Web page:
Quantum Mechanics: wrong! General Relativity: wrong! The standard model of particle physics: wrong, wrong, wrong.
All physics (actually, science in general) is wrong—to some extent. And scientists know about it, too! Here’s the thing: science has to be wrong. Because it doesn’t find The Truth, instead it explains what we see around us as well as possible.
Even when we have an explanation for what we see, there might be a better one we missed.
Newton thought gravity was a force between objects with mass. That’s pretty much right. Enough to get you to the Moon at least. He never thought of mass warping spacetime. But he also never saw gravity bending light (which has no mass), or affect the passing of time. Einstein, with his General Relativity explained everything, including these things, which he never even observed!
Indeed, a good theory must predict new stuff, stuff we haven’t seen. Before Newton, people described the motion of stars and planets as circles moving around circles, around circles. Whenever something didn’t fit, they’d add a circle. It perfectly described, everything we could see, but couldn’t predict anything new. Newton’s laws told astronomers where to find a new planet: Neptune.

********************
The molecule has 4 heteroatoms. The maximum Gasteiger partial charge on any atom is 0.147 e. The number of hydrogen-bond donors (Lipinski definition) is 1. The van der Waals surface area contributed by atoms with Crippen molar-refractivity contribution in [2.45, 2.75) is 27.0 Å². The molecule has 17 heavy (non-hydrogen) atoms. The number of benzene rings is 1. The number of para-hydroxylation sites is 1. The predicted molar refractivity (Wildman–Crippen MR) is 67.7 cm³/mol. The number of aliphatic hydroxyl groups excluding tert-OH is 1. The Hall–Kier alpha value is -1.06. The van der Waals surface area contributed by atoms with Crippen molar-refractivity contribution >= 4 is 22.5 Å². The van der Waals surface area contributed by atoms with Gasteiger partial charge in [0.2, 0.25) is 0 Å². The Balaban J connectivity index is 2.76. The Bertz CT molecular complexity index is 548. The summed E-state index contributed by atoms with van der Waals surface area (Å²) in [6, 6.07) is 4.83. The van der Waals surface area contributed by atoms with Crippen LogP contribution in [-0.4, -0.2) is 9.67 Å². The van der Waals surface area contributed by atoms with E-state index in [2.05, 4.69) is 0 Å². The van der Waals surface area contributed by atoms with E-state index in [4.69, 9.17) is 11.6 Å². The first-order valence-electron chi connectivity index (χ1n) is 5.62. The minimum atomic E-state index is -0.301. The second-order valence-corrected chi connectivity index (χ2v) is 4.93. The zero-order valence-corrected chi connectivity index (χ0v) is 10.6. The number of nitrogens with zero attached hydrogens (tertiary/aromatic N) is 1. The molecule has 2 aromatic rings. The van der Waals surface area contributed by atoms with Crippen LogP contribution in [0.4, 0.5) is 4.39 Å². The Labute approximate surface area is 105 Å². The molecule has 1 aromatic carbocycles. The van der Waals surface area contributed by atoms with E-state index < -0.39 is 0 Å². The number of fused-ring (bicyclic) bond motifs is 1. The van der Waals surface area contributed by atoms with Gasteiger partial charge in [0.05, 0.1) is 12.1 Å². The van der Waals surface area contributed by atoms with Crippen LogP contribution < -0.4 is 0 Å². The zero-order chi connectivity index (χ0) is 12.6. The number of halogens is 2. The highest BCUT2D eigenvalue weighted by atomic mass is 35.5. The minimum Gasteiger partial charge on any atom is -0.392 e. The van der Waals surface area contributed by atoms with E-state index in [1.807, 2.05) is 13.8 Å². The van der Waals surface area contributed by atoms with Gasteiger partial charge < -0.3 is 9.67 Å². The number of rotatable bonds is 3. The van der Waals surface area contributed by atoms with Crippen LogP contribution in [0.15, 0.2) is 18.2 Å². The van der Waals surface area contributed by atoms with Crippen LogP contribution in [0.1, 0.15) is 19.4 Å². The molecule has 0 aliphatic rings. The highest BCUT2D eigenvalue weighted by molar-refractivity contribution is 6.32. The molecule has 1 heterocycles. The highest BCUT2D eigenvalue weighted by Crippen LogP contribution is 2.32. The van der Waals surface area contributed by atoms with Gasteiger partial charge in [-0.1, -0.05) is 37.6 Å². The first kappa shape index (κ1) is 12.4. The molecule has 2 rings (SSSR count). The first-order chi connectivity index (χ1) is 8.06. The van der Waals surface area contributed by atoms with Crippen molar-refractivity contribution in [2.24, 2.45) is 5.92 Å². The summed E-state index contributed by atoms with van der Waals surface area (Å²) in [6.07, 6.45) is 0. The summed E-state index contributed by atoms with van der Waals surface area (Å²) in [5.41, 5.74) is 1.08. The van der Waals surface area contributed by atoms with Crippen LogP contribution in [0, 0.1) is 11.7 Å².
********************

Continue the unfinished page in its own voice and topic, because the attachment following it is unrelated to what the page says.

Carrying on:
Whenever a prediction turns out wrong, scientists find out a new way to explain the new facts, then move to new prediction, and the cycle restarts.
Soner or later, something will come along and prove General Relativity wrong. Personally, I think dark matter (an invisible, untouchable substance that just has to be there) will be the next battleground. Challengers are stepping up.
Just like Relativity, all other theories will eventually fall. No theory is perfect, but each newly-accepted one is better than the last. At any time in history (well, at least since we’ve had the scientific method at least), scientific facts were the best explanations of the world. Ever. And that’s still true now.
It’s good to keep an open mind, but also to keep in mind why facts are considered facts. If you open your mind too much, you risk your brain falling out.
If you want more
- You can literally write books on all the stuff we don’t know. Jorge Cham did.
- A detailed explanation of what works and what doesn’t around dark matter on PBS Spacetime: